Melancholy Inscriptions: Memory, Place, and Temporality in W.G. Sebald’s Austerlitz

  • Henderson Downing School of Arts and Creative Industries, London South Bank University

Abstract

Melancholy is a key term in W.G. Sebald’s critique of the involuntary lack of mourning in Germany during the latter half of the twentieth century. This essay explores how the collective repression that Sebald identifies on a national scale is refracted in his novel Austerlitzthrough the melancholy personal history of the eponymous protagonist. Austerlitz is haunted by cryptic gaps and absences that surround the spaces of his everyday life; his unfinished history of architecture and capitalism acts as a screen on which he compulsively projects his typological interests but also as a screen that separates him from his past. For Freud, melancholia was caused by an inability to work through the effectsof trauma and loss. Scrutinizing Freud’s account of melancholia, psychoanalysts Abraham and Torok are struck by the recurrent image of an open wound that the melancholic attempts to encrypt. These melancholic encryptions originate when the unprocessed loss becomes entombed within the self, forming a crypt, a pleated fold or enclave that encapsulates the trauma. To decipher the crypt, Abraham and Torok devise a cryptonymy that combines psychoanalytic theory, literary criticism and topoanalysis. Through cryptonymy they discover that crypts leak: secrets are secreted.

Austerlitz’s decisive passage back into his own transnational history as a child refugee from the Kindertransport occurs at Liverpool Street Station, a place he is compelled to revisit and where he experiences spectral manifestations of the co-existence of the past and the present. The recognition that Austerlitz experiences at Liverpool Street Station can be productively contrasted with his reaction to another significant London landmark in the novel, the Royal Observatory in Greenwich. Standing on the prime meridian that divides the globe into eastern and western hemispheres, Austerlitz explains that time was by far the most artificial of all our inventions. Rather than a linear chronology, Austerlitz posits a multi-temporal perspective from which past, present and future events co-exist in the same place. While noting how Austerlitz’s ideas intersect with other philosophical and political critiques of the limited view of history that arise from an exclusively linear progression, this essay will also pursue the more immediate example of the narrative of Austerlitz itself. For long sections of the novel the unnamed narrator repeats the digressive reminiscences relayed to him by Austerlitz, recollections frequently studded with other narratives and narrators. Through this structural framework, Sebald intimates the dislocation and fragmentation of Austerlitz’s character but also establishes a set of temporal conditions in which melancholic repetition undermines the chronological progression of history. The site-specific return of the repressed in Austerlitzreveals how the crypt of melancholy leaks: linear time collapses through the personal and collective inscription of memories and histories associated with particular places.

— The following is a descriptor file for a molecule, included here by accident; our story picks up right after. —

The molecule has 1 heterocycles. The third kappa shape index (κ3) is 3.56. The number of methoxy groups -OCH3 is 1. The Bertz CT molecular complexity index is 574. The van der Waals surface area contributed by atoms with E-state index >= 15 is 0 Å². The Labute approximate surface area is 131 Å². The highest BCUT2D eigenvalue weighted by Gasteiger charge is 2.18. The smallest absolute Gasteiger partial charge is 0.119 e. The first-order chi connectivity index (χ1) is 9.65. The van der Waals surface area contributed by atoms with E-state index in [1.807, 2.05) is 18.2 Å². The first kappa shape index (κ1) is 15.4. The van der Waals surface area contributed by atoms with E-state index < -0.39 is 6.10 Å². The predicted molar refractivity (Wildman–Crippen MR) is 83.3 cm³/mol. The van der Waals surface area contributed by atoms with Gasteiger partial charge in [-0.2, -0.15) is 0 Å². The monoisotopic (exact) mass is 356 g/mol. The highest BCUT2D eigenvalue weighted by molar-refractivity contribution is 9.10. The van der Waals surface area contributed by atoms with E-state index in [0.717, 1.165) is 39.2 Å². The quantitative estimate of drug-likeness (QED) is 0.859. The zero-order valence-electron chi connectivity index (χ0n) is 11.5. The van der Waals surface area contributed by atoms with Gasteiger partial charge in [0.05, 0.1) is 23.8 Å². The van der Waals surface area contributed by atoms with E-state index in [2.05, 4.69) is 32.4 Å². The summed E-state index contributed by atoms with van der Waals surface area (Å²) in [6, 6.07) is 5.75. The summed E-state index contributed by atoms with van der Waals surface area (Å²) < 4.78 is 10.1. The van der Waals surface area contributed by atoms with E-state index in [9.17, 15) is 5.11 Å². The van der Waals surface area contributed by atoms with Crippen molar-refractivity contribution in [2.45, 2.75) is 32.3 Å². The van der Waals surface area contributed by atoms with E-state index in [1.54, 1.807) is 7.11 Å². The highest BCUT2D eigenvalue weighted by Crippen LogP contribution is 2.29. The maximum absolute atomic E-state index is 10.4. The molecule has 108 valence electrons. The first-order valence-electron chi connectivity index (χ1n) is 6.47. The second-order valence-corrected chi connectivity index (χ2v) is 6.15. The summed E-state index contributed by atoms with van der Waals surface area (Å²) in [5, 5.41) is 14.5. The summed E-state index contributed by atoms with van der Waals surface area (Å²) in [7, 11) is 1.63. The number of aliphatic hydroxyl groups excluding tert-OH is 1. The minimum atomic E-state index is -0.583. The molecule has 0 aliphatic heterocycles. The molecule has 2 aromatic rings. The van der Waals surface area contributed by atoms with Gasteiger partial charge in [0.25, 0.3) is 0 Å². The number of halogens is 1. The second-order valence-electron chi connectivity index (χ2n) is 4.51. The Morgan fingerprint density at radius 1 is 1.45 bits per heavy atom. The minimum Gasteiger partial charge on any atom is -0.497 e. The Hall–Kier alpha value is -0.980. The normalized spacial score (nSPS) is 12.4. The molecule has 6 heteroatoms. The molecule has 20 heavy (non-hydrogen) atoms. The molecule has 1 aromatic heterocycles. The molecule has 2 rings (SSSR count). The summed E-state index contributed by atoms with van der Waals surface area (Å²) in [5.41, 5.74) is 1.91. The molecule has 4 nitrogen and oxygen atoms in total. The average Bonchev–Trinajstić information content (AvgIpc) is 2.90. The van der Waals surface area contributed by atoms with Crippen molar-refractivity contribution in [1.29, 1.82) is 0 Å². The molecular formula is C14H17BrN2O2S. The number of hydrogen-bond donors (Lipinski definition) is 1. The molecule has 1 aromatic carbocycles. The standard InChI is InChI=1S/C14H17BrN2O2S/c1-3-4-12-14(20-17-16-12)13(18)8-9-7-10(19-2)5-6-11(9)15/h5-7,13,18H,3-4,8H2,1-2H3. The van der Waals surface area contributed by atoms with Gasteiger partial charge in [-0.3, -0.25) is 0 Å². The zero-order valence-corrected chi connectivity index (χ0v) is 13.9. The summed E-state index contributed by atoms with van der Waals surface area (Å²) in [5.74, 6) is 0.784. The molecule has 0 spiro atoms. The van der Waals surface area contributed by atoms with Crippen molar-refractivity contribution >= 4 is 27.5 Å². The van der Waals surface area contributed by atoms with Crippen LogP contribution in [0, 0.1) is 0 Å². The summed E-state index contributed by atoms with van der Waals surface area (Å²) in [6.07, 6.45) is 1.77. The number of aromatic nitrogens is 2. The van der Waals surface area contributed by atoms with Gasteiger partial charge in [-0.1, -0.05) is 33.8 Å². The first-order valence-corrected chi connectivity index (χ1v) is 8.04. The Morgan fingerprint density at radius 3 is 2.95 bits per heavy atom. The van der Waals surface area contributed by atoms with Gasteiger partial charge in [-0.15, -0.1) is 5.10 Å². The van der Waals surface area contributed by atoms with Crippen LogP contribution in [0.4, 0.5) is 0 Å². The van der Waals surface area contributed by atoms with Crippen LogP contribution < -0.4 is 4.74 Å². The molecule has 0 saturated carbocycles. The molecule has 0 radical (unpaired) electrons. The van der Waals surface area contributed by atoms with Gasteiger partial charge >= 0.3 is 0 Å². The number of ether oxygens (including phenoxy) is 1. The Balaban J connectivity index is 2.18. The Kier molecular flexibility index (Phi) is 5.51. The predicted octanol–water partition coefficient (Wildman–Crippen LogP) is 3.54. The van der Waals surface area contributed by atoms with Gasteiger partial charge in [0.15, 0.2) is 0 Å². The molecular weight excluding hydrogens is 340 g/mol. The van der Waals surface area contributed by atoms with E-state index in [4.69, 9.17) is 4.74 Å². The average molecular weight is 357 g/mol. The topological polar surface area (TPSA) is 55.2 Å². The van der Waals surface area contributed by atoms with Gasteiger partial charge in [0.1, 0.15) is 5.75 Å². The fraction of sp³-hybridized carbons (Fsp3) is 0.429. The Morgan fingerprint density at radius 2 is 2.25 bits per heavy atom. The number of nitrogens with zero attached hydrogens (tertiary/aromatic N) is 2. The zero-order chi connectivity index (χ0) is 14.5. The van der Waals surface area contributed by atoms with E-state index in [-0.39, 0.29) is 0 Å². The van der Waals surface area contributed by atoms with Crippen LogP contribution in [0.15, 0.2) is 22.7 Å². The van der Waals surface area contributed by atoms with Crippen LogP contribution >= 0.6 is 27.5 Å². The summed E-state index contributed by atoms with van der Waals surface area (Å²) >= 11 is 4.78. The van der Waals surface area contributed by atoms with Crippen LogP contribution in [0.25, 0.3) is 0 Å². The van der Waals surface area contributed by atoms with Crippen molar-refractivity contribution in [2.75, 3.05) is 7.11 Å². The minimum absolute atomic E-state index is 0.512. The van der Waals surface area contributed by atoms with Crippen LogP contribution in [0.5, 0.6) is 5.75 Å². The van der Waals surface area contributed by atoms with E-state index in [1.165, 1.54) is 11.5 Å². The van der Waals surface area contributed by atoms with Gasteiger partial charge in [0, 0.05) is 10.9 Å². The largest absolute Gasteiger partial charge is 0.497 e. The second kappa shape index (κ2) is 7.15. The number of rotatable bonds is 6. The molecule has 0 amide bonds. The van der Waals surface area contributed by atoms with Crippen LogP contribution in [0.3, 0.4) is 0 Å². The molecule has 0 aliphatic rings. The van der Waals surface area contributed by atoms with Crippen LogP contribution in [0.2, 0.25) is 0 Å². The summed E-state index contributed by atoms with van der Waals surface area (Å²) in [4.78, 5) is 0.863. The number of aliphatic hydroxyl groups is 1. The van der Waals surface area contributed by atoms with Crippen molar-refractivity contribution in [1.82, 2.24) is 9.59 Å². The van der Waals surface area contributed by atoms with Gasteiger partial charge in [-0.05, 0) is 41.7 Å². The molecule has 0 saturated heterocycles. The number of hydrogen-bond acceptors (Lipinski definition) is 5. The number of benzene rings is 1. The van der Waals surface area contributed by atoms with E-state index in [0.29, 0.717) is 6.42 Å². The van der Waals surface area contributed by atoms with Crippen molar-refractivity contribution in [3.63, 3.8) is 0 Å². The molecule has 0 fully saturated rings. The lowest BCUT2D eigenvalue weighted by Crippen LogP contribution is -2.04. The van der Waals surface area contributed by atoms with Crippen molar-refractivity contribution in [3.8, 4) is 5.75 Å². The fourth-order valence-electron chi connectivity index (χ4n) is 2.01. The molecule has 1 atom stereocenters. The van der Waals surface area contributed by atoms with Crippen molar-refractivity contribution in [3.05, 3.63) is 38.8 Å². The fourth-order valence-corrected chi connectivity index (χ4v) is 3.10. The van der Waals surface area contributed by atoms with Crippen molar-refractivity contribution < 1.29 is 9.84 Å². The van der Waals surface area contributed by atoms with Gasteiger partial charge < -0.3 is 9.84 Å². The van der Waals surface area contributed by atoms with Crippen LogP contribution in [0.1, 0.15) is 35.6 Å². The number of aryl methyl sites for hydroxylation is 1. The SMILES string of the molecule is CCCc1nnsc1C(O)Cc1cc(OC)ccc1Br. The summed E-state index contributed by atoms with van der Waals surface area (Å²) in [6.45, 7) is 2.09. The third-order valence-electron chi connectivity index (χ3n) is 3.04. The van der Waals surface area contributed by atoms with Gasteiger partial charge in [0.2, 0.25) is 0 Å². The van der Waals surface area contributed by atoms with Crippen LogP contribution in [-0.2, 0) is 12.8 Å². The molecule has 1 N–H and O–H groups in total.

References

Abraham. N. and Maria Torok, ‘Mourning or Melancholia: Introjection versus Incorporation’, in: Nicolas Rand (ed. and trans.), The Shell and the Kernel: Renewals of Psychoanalysis (Chicago and London, 1994)

Abraham, N. and Maria Torok, The Wolf Man’s Magic Word: A Cryptonymy, trans. by Nicholas Rand (Minneapolis, 1986)

Benjamin,W. ‘On the Concept of History’, in: Howard Eiland and Michael W. Jennings (eds. and trans.), Selected Writings: Volume 4 1938-1940 (Cambridge, MA and London, 2006)

Bowring, J. A Field Guide to Melancholy (Harpenden, 2008)

Freud, S. ‘Mourning and Melancholia’, in: James Strachey (ed. and trans.), The Standard Edition of the Complete Psychological Works of Sigmund Freud (London, 1974), Vol. 14, 237-60.

Sebald, W.G. Austerlitz, trans. by Anthea Bell (London, 2001)

Sebald, W.G. and Gordon Turner, ‘Introduction and Transcript of an interview given by Max Sebald’, in: Scott Denham and Mark McCulloh (eds.), W.G. Sebald, History – Memory – Truth (Berlin, 2006)

Sebald, W.G. On the Natural History of Destruction, trans. by Anthea Bell (London, 2003)

Schwab, G. ‘Writing against Memory and Forgetting’, Literature and Medicine, 25 (2006)

Serres, M. with Bruno Latour, Conversations on Science, Culture, and Time, trans. by Roxanne Lapidus (Ann Arbor, 1995)

Author Biography

Henderson Downing, School of Arts and Creative Industries, London South Bank University

Henderson Downing is a lecturer in the School of Arts and Creative Industries at London South Bank University. He has previously taught at the Architectural Association School of Architecture and at Birkbeck, University of London. He is a regular contributor to AA Files where he has published several articles on art,architecture, film, and literature that reflect his interdisciplinary research interests.

How to Cite
DOWNING, Henderson. Melancholy Inscriptions. Writingplace, [S.l.], n. 2, p. 11-22, oct. 2018. ISSN 2589-7691. Available at: <https://journals.library.tudelft.nl/index.php/writingplace/article/view/2637>. Date accessed: 10 dec. 2018. doi: https://doi.org/10.7480/writingplace.2.2637.
Published
2018-10-22